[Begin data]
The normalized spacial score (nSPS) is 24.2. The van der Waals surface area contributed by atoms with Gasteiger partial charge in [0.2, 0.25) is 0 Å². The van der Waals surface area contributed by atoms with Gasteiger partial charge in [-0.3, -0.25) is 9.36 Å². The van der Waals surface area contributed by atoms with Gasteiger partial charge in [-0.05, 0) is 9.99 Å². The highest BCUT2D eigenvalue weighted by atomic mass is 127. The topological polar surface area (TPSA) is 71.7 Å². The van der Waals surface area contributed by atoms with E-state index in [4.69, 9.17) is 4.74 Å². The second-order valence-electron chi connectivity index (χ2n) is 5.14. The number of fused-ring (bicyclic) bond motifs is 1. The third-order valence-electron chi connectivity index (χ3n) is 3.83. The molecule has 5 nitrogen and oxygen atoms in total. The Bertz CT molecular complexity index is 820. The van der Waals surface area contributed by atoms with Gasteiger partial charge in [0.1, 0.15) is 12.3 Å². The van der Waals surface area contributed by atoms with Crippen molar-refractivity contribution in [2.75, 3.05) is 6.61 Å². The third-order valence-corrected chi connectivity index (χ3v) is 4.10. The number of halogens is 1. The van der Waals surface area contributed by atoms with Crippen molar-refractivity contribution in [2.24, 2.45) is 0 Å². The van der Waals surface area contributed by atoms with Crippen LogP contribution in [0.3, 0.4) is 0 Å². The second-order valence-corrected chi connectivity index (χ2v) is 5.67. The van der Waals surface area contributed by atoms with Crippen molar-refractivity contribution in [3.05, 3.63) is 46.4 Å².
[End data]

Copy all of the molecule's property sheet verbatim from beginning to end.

The normalized spacial score (nSPS) is 24.2. The van der Waals surface area contributed by atoms with Gasteiger partial charge in [0.2, 0.25) is 0 Å². The van der Waals surface area contributed by atoms with Gasteiger partial charge in [-0.3, -0.25) is 9.36 Å². The van der Waals surface area contributed by atoms with Gasteiger partial charge in [-0.05, 0) is 9.99 Å². The highest BCUT2D eigenvalue weighted by atomic mass is 127. The topological polar surface area (TPSA) is 71.7 Å². The van der Waals surface area contributed by atoms with E-state index in [4.69, 9.17) is 4.74 Å². The second-order valence-electron chi connectivity index (χ2n) is 5.14. The number of fused-ring (bicyclic) bond motifs is 1. The third-order valence-electron chi connectivity index (χ3n) is 3.83. The molecule has 5 nitrogen and oxygen atoms in total. The Bertz CT molecular complexity index is 820. The van der Waals surface area contributed by atoms with Gasteiger partial charge in [0.1, 0.15) is 12.3 Å². The van der Waals surface area contributed by atoms with Crippen molar-refractivity contribution in [2.75, 3.05) is 6.61 Å². The third-order valence-corrected chi connectivity index (χ3v) is 4.10. The number of halogens is 1. The van der Waals surface area contributed by atoms with Crippen molar-refractivity contribution in [2.24, 2.45) is 0 Å². The van der Waals surface area contributed by atoms with Crippen LogP contribution in [0.3, 0.4) is 0 Å². The second-order valence-corrected chi connectivity index (χ2v) is 5.67. The van der Waals surface area contributed by atoms with Crippen molar-refractivity contribution in [3.05, 3.63) is 46.4 Å².